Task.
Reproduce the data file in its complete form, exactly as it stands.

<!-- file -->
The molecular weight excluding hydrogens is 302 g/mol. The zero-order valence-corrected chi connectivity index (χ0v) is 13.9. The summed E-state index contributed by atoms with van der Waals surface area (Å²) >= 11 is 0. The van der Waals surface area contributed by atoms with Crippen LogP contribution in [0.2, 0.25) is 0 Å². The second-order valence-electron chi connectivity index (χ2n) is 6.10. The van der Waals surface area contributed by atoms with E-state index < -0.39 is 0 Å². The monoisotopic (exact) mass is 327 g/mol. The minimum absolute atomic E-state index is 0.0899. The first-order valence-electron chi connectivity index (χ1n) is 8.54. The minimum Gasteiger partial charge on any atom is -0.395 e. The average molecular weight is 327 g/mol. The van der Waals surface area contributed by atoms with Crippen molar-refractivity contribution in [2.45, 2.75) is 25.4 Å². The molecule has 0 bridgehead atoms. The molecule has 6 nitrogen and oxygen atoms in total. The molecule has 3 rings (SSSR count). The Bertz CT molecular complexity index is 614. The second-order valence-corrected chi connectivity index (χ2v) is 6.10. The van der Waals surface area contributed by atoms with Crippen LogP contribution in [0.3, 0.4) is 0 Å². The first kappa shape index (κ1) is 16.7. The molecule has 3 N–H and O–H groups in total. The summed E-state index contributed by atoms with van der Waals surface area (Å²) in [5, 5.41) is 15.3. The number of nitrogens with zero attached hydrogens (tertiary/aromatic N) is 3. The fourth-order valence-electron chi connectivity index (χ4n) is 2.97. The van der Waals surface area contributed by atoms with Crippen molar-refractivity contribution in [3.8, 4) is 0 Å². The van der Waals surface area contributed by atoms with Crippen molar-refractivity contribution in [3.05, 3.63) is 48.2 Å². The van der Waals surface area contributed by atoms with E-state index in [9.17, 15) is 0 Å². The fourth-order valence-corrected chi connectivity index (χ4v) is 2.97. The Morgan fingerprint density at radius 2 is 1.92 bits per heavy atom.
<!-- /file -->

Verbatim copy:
The molecular weight excluding hydrogens is 302 g/mol. The zero-order valence-corrected chi connectivity index (χ0v) is 13.9. The summed E-state index contributed by atoms with van der Waals surface area (Å²) >= 11 is 0. The van der Waals surface area contributed by atoms with Crippen LogP contribution in [0.2, 0.25) is 0 Å². The second-order valence-electron chi connectivity index (χ2n) is 6.10. The van der Waals surface area contributed by atoms with E-state index < -0.39 is 0 Å². The monoisotopic (exact) mass is 327 g/mol. The minimum absolute atomic E-state index is 0.0899. The first-order valence-electron chi connectivity index (χ1n) is 8.54. The minimum Gasteiger partial charge on any atom is -0.395 e. The average molecular weight is 327 g/mol. The van der Waals surface area contributed by atoms with Crippen molar-refractivity contribution in [2.45, 2.75) is 25.4 Å². The molecule has 0 bridgehead atoms. The molecule has 6 nitrogen and oxygen atoms in total. The molecule has 3 rings (SSSR count). The Bertz CT molecular complexity index is 614. The second-order valence-corrected chi connectivity index (χ2v) is 6.10. The van der Waals surface area contributed by atoms with Crippen LogP contribution in [0.3, 0.4) is 0 Å². The first kappa shape index (κ1) is 16.7. The molecule has 3 N–H and O–H groups in total. The summed E-state index contributed by atoms with van der Waals surface area (Å²) in [5, 5.41) is 15.3. The number of nitrogens with zero attached hydrogens (tertiary/aromatic N) is 3. The fourth-order valence-electron chi connectivity index (χ4n) is 2.97. The van der Waals surface area contributed by atoms with Crippen molar-refractivity contribution in [3.8, 4) is 0 Å². The van der Waals surface area contributed by atoms with Crippen molar-refractivity contribution in [3.05, 3.63) is 48.2 Å². The van der Waals surface area contributed by atoms with E-state index in [9.17, 15) is 0 Å². The fourth-order valence-corrected chi connectivity index (χ4v) is 2.97. The Morgan fingerprint density at radius 2 is 1.92 bits per heavy atom.